Dr. Oz falls for the overhyped and debunked GMO corn study

A few weeks ago, Gilles-Eric Séralini and his homeopathy loving coauthor published an article in Food and Chemical Toxicology that concluded that glyphosate (known as Roundup)-resistant NK603 GMO corn, developed by Monsanto, causes severe diseases such as tumors in rats. And usual anti-science websites bought into this nonsense, including the TV medical practitioner, Dr. Oz.

It’s time to remind everyone that the Séralini study was bogus, and that Dr. Oz is also bogus. Here we go.

All about the Séralini study

 

That study was broadcast widely as “GMO corn cause cancer.” Give me a break.

But like I wrote here and here, the scientific and skeptical community has blasted the study. Here is just a small excerpt of the critics:

You can read my and other’s debunking of Séralini’s study in detail, but essentially the issues with the study are:

  • Poor and odd choice in statistical analysis
  • Poor and unscientific study design
  • Small study population
  • Cherry picking of data, ignoring Séralini’s own results which contradict their conclusion
  • Poor choice in animal model, because the rat type is prone to cancers
  • No dose-response study, necessary for toxicology studies

Except for a few individuals who lack scientific skills, only the anti-GMO crowd has latched onto this study. I have been unable to find any credible scientist who has accepted this study as plausible. None.

 
 

Enter Dr. Oz

 

Unless, you want to stretch the meaning of “credible scientist.” Dr. Mehmet Oz, known by his TV personality as Dr. Oz, is a cardiac surgeon and host of his eponymous TV show. Dr. Oz is not very popular with the science based medicine community as a result of his pushing of alternative medicine and pseudoscience on his show. He even thinks homeopathy is worth considering.

But now, Dr. Oz decided that the Séralini’s study is not only plausible, but also showed photos of the cancerous rats on TV, as his “proof” that GMO foods are bad for humans. Instead of discussing the quality of the study and of exhibiting the critical and analytical skills of a real scientist, Dr. Oz shoots from the hip with the shock value of pictures. Did he even read the study? Did he even understand the quality of the research? Is this how he accepts new surgical techniques in his surgery practice? I hope not. In fact, the producers of Dr. Oz’s show were informed about biases of the episode.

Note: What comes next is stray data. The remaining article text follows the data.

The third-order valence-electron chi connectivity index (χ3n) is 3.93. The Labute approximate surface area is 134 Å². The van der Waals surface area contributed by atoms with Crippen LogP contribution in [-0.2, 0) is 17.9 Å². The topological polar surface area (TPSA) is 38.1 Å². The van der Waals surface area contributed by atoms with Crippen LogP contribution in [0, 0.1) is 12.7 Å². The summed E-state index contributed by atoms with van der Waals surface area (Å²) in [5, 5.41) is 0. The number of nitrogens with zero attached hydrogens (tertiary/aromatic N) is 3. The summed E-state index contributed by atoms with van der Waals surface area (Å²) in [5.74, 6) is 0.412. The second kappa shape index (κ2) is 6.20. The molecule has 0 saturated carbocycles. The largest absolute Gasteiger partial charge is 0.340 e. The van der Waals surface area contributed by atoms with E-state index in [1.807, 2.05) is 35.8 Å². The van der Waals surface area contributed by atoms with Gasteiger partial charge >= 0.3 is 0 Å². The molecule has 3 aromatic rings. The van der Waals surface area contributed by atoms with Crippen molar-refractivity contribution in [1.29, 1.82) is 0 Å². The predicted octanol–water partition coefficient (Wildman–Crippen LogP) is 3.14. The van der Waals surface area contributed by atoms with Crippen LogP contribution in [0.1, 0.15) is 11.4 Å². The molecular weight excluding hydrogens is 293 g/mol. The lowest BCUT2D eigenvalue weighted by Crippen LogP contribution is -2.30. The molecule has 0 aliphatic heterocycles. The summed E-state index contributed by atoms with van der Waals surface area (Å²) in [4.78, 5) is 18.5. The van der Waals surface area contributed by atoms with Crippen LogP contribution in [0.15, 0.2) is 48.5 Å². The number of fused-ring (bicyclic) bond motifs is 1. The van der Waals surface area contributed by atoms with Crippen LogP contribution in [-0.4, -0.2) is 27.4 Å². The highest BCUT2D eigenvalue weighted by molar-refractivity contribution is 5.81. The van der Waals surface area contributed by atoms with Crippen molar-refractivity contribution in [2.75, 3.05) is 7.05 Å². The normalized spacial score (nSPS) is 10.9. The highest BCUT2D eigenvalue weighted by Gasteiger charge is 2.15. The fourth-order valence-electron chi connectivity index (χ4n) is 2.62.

But this was a step too far, even for the low standards of medical woo pushed by Dr. Oz. Academics Review (which bills itself as “Testing popular claims against peer-reviewed science”) published a “petition”, signed by a number of academic scientists in the field of agricultural and environmental sciences. One of the key points of the petition is:

[infobox icon=”quote-left”]Dr. Mehmet Oz has repeatedly allowed Jeffrey Smith, an activist with no scientific or medical background or other relevant credentials, to appear on his program and make claims that GMOs are somehow associated with human health and safety risks.

…the Dr. Oz Show aired graphic images of tumor-riddled laboratory rats and charts implying associations with the use of biotechnology crops and alleged increases in human health issues ranging from ulcerative colitis to gastrointestinal disorders. Academic health experts, invited to appear on the program by Dr. Oz, informed the host and program producers that the graphics provided by Jeffrey Smith had no medical relevance or accuracy whatsoever and urged that they not be used. [/infobox]

Dr. Oz has shown less and less scientific integrity in his show over the years. He has become more like Joe Mercola than like a real science based physician, and his support of this nonsensical anti-science GMO corn study indicates his lack of scientific credibility. I think he feels TV ratings and adoring fans is more important than principle. That’s all right, he now can join other physicians that have sold out to moneymaking and popularity.

I can’t wait to find out that Dr. Oz is a vaccine denialist. I guess he’s not. Though sometimes he is.

Key citations

 

Note: this article was originally published in November 2012. It has been updated and re-formatted, because Dr. Oz is always in the news.

 

 

 

The Original Skeptical Raptor
Chief Executive Officer at SkepticalRaptor

Lifetime lover of science, especially biomedical research. Spent years in academics, business development, research, and traveling the world shilling for Big Pharma. I love sports, mostly college basketball and football, hockey, and baseball. I enjoy great food and intelligent conversation. And a delicious morning coffee!